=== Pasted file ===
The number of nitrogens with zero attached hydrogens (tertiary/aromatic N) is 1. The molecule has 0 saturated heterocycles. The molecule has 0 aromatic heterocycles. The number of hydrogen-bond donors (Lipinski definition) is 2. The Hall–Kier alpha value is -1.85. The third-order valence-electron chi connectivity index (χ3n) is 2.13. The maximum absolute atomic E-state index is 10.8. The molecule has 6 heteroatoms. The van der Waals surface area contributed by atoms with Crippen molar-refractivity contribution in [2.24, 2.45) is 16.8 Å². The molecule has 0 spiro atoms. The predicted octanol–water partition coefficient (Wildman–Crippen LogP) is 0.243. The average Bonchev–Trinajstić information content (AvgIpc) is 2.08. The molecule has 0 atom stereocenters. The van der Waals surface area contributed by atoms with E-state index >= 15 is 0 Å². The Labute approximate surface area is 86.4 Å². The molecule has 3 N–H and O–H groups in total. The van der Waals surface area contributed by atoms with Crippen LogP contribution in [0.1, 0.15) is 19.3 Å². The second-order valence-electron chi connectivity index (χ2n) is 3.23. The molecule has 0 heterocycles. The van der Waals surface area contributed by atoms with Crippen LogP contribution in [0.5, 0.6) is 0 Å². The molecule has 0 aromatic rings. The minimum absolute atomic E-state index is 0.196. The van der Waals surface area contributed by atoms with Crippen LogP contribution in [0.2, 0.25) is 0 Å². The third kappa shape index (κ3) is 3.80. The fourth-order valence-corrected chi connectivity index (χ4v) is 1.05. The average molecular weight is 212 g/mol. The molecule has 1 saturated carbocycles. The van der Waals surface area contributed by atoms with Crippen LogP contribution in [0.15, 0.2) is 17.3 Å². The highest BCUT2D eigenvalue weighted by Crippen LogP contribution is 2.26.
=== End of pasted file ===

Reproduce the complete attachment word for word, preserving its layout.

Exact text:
The number of nitrogens with zero attached hydrogens (tertiary/aromatic N) is 1. The molecule has 0 saturated heterocycles. The molecule has 0 aromatic heterocycles. The number of hydrogen-bond donors (Lipinski definition) is 2. The Hall–Kier alpha value is -1.85. The third-order valence-electron chi connectivity index (χ3n) is 2.13. The maximum absolute atomic E-state index is 10.8. The molecule has 6 heteroatoms. The van der Waals surface area contributed by atoms with Crippen molar-refractivity contribution in [2.24, 2.45) is 16.8 Å². The molecule has 0 spiro atoms. The predicted octanol–water partition coefficient (Wildman–Crippen LogP) is 0.243. The average Bonchev–Trinajstić information content (AvgIpc) is 2.08. The molecule has 0 atom stereocenters. The van der Waals surface area contributed by atoms with E-state index >= 15 is 0 Å². The Labute approximate surface area is 86.4 Å². The molecule has 3 N–H and O–H groups in total. The van der Waals surface area contributed by atoms with Crippen LogP contribution in [0.1, 0.15) is 19.3 Å². The second-order valence-electron chi connectivity index (χ2n) is 3.23. The molecule has 0 heterocycles. The van der Waals surface area contributed by atoms with Crippen LogP contribution in [0.5, 0.6) is 0 Å². The molecule has 0 aromatic rings. The minimum absolute atomic E-state index is 0.196. The van der Waals surface area contributed by atoms with Crippen LogP contribution in [0.2, 0.25) is 0 Å². The third kappa shape index (κ3) is 3.80. The fourth-order valence-corrected chi connectivity index (χ4v) is 1.05. The average molecular weight is 212 g/mol. The molecule has 1 saturated carbocycles. The van der Waals surface area contributed by atoms with Crippen LogP contribution in [0.15, 0.2) is 17.3 Å². The highest BCUT2D eigenvalue weighted by Crippen LogP contribution is 2.26.